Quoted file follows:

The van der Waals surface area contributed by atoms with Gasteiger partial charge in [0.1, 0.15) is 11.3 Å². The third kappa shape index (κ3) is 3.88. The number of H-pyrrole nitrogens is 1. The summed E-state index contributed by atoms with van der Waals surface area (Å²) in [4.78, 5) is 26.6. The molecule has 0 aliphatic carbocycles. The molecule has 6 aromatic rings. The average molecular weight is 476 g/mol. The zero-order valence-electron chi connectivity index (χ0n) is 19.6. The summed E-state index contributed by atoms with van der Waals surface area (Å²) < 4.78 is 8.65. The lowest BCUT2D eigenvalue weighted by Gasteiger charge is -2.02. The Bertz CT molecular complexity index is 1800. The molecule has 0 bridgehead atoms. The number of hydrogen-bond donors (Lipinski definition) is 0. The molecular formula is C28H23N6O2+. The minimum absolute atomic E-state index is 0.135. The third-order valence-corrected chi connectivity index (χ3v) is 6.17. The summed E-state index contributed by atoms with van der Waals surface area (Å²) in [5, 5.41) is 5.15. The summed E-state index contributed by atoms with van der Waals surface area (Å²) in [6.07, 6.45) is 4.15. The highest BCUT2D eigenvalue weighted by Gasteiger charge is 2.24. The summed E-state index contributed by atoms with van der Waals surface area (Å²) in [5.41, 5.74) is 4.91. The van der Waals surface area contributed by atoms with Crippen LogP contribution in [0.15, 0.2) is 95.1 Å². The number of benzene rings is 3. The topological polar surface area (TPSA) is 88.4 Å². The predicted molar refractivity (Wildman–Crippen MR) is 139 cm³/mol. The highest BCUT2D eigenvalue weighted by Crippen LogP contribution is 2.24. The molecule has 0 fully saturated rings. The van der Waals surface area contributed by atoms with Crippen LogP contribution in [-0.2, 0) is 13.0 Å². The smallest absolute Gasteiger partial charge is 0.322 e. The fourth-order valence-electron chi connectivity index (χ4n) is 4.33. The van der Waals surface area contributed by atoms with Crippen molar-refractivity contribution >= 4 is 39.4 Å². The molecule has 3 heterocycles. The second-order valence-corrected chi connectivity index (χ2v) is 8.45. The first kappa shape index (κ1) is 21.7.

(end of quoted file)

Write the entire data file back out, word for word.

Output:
The van der Waals surface area contributed by atoms with Gasteiger partial charge in [0.1, 0.15) is 11.3 Å². The third kappa shape index (κ3) is 3.88. The number of H-pyrrole nitrogens is 1. The summed E-state index contributed by atoms with van der Waals surface area (Å²) in [4.78, 5) is 26.6. The molecule has 0 aliphatic carbocycles. The molecule has 6 aromatic rings. The average molecular weight is 476 g/mol. The zero-order valence-electron chi connectivity index (χ0n) is 19.6. The summed E-state index contributed by atoms with van der Waals surface area (Å²) < 4.78 is 8.65. The lowest BCUT2D eigenvalue weighted by Gasteiger charge is -2.02. The Bertz CT molecular complexity index is 1800. The molecule has 0 bridgehead atoms. The number of hydrogen-bond donors (Lipinski definition) is 0. The molecular formula is C28H23N6O2+. The minimum absolute atomic E-state index is 0.135. The third-order valence-corrected chi connectivity index (χ3v) is 6.17. The summed E-state index contributed by atoms with van der Waals surface area (Å²) in [5, 5.41) is 5.15. The summed E-state index contributed by atoms with van der Waals surface area (Å²) in [6.07, 6.45) is 4.15. The highest BCUT2D eigenvalue weighted by Gasteiger charge is 2.24. The summed E-state index contributed by atoms with van der Waals surface area (Å²) in [5.41, 5.74) is 4.91. The van der Waals surface area contributed by atoms with Crippen LogP contribution in [0.15, 0.2) is 95.1 Å². The number of benzene rings is 3. The topological polar surface area (TPSA) is 88.4 Å². The predicted molar refractivity (Wildman–Crippen MR) is 139 cm³/mol. The highest BCUT2D eigenvalue weighted by Crippen LogP contribution is 2.24. The molecule has 0 fully saturated rings. The van der Waals surface area contributed by atoms with Crippen LogP contribution in [-0.2, 0) is 13.0 Å². The smallest absolute Gasteiger partial charge is 0.322 e. The fourth-order valence-electron chi connectivity index (χ4n) is 4.33. The van der Waals surface area contributed by atoms with Crippen molar-refractivity contribution >= 4 is 39.4 Å². The molecule has 3 heterocycles. The second-order valence-corrected chi connectivity index (χ2v) is 8.45. The first kappa shape index (κ1) is 21.7.